David Marvin doesn’t get sick leave or vacation time. He’s frequently called upon to work weekends and, on average, puts in 60 hours of work each week. In short, his job is relentless, time consuming and exhausting.
But the 2010 George Fox graduate is loving every minute of it. “To be honest, I couldn’t see myself in any other field or doing anything else,” he says.
Marvin’s job as a life coach for those with disabilities takes him throughout Yamhill County to meet with clients who need help with basic life skills. They’re faced with challenges ranging from schizophrenia and Down syndrome to Asperger’s syndrome and autism. Marvin picks them up to run errands, try a new activity or teach them a skill or two that helps them become more independent. “Basically, it’s my job to get them to the point where they can do all these things without me,” he says, laughing at the irony.
Marvin, 27, didn’t plan to work with people with disabilities when he enrolled at George Fox. Initially, his plan was to use his degree in Christian ministries to get into youth ministry. But a chance meeting in the gym one day changed the course of his life. “Someone asked me if I would be willing to volunteer for Special Olympics, and at first I wasn’t so sure about the idea,” he recalls. “But I figured I’d give it a try. I volunteered and really hit it off with the guy I was working with. Then his mom asked me if I wanted to continue working with him, and that was it.”
A typical outing includes one activity that builds life skills and another just for fun. On this day Marvin and his client, Tim Siler, work on the finer points of grocery shopping, then head out to the archery range for some target practice.
Around the same time, Marvin was enrolled in a Kris Kays counseling class at George Fox that inspired him to pursue a career helping the disadvantaged. “Her class made a huge impact on me,” he says. “She made counseling fun and gave me tools I otherwise wouldn’t have had.”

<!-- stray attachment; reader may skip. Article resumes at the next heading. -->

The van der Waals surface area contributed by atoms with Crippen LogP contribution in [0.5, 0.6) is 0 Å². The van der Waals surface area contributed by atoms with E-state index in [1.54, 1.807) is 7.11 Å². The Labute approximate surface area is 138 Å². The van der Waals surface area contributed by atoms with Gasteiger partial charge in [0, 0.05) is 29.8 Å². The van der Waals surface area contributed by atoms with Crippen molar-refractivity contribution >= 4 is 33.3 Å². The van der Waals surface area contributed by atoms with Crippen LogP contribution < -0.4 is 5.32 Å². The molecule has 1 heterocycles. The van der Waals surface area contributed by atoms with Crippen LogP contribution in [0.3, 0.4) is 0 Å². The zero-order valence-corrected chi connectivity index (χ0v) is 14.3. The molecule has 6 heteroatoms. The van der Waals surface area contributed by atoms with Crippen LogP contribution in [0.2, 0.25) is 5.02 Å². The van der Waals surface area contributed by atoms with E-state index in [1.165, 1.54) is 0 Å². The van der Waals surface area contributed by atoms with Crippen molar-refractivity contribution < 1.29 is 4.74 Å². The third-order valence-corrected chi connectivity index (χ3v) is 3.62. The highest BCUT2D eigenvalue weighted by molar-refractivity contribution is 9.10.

These days, Marvin typically works from 8 a.m. to 7 p.m. five days a week. His seven clients, ranging in age from 19 to 44, call him “brother” and “best friend.” If one of them acts up at home, Marvin is often the first person a parent will call. “One of the guys punched a hole in the wall, so his mom immediately called me to find out what was going on with him,” he says. “He considers me a big brother, so she figured I’d have insight. I sat and talked with him to find out what was wrong. I’m not a licensed counselor, but counseling is a big part of what I do.”
The job isn’t without its risks – and humor. One of his clients found it funny to toss firecrackers at him. Another got turned around on the go-kart track at Wilsonville Family Fun Center and sped toward him several times at high speed. But ultimately, it’s seeing individuals overcome obstacles that Marvin finds most rewarding.
“One guy I worked with wouldn’t even go to the pool. I got him there. Then he put his feet in the hot tub. Then he made it into the shallow end and from there to the deep end. By the time we were done, two years into our relationship, he was swimming to the bottom of the deep end, 10 feet deep.”
Marvin smiles as he recalls the memory of his friend overcoming his fear of water. “It’s stories like those that make all the long hours worth it – that get me out of bed in the morning.”